GENRE: EXPECTATIONS, VARIETY, AND CHANGE
From the humorous perspective of Aristophanes' Frogs, a critic might say that Euripides changed tragedy in various ways: among them, he put tragedy on a diet (939–44), democratized tragedy (948–51), eroticized tragedy (849–50, 1043–51, 1078–81, 1301–2, 1327–8), feminized tragedy (949–50, 1043–52), trivialized tragedy (976–91, 1203, 1331–63), rhetoricized tragedy (841, 892, 954, 1069–71, 1084–6), sophisticized tragedy (892–4, 1471–8, 1491–9). These claims address the ways that Euripides stretched and deformed traditional aspects of language, tone, structure, and content in the tragic genre, and these aspects are often the same ones targeted from postclassical antiquity to the present by critics who exploit the concept of literary genres either to complain that Euripides has often failed to write “genuine tragedy” or to gain, in a less judgmental fashion, a fuller appreciation of the variety of Euripides' work. The present chapter is intended to explore some of the problems of definition and perspective that bedevil criticism of this kind and to point out the difficulty, and occasional futility, of trying to apply strict genre terms to the ancient plays.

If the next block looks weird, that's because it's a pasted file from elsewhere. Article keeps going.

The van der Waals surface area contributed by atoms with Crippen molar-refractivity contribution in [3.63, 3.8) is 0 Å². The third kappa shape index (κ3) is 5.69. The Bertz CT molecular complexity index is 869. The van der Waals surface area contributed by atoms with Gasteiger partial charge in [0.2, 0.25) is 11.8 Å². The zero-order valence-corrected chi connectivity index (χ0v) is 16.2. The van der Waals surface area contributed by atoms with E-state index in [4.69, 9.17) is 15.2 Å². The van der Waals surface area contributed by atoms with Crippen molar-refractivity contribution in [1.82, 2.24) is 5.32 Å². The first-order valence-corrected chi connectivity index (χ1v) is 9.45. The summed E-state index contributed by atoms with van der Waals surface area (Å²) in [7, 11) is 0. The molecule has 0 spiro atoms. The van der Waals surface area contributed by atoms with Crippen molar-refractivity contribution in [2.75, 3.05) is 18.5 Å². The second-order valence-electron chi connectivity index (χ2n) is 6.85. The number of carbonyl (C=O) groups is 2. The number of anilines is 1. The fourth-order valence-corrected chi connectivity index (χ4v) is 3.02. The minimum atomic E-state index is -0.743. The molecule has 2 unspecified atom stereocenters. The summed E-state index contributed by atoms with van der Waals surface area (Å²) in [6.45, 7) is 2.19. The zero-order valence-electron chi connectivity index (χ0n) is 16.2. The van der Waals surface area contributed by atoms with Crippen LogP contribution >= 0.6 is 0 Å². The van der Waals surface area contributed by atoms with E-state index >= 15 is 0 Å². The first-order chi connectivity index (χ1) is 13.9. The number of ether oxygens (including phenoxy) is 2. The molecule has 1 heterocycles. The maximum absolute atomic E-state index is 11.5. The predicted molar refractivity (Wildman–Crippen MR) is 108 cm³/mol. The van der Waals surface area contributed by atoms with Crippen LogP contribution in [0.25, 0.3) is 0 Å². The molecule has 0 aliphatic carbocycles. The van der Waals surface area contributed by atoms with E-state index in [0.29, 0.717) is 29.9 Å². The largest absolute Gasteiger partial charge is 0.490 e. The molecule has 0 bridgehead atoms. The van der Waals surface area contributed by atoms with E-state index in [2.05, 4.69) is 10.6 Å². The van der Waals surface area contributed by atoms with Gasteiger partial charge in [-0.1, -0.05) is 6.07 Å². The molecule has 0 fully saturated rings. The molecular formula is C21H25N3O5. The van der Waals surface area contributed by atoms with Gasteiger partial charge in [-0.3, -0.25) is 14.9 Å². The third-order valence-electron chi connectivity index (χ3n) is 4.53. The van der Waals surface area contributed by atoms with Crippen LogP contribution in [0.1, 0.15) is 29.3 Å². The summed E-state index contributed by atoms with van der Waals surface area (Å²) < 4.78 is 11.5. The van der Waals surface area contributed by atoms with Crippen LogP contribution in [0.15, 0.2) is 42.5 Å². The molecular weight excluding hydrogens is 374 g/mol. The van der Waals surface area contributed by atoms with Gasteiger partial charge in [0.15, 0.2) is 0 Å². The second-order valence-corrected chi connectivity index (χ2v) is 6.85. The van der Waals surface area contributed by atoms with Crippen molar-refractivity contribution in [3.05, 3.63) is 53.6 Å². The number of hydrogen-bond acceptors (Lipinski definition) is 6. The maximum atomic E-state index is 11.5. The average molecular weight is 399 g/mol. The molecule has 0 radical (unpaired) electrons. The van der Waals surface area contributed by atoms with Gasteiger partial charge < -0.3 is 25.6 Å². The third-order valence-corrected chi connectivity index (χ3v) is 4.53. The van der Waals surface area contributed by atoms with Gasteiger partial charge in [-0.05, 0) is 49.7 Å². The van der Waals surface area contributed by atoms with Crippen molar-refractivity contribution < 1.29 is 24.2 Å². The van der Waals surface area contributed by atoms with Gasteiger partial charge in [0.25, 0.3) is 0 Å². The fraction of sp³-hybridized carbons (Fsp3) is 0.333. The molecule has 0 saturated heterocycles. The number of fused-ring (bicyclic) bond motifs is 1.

Before embarking on this topic, it is necessary to consider briefly a prior question, whether the whole enterprise of genre-criticism is outmoded and misleading, a relic of an approach that isolates the literary product from the social, political, and ideological contexts in which it is embedded.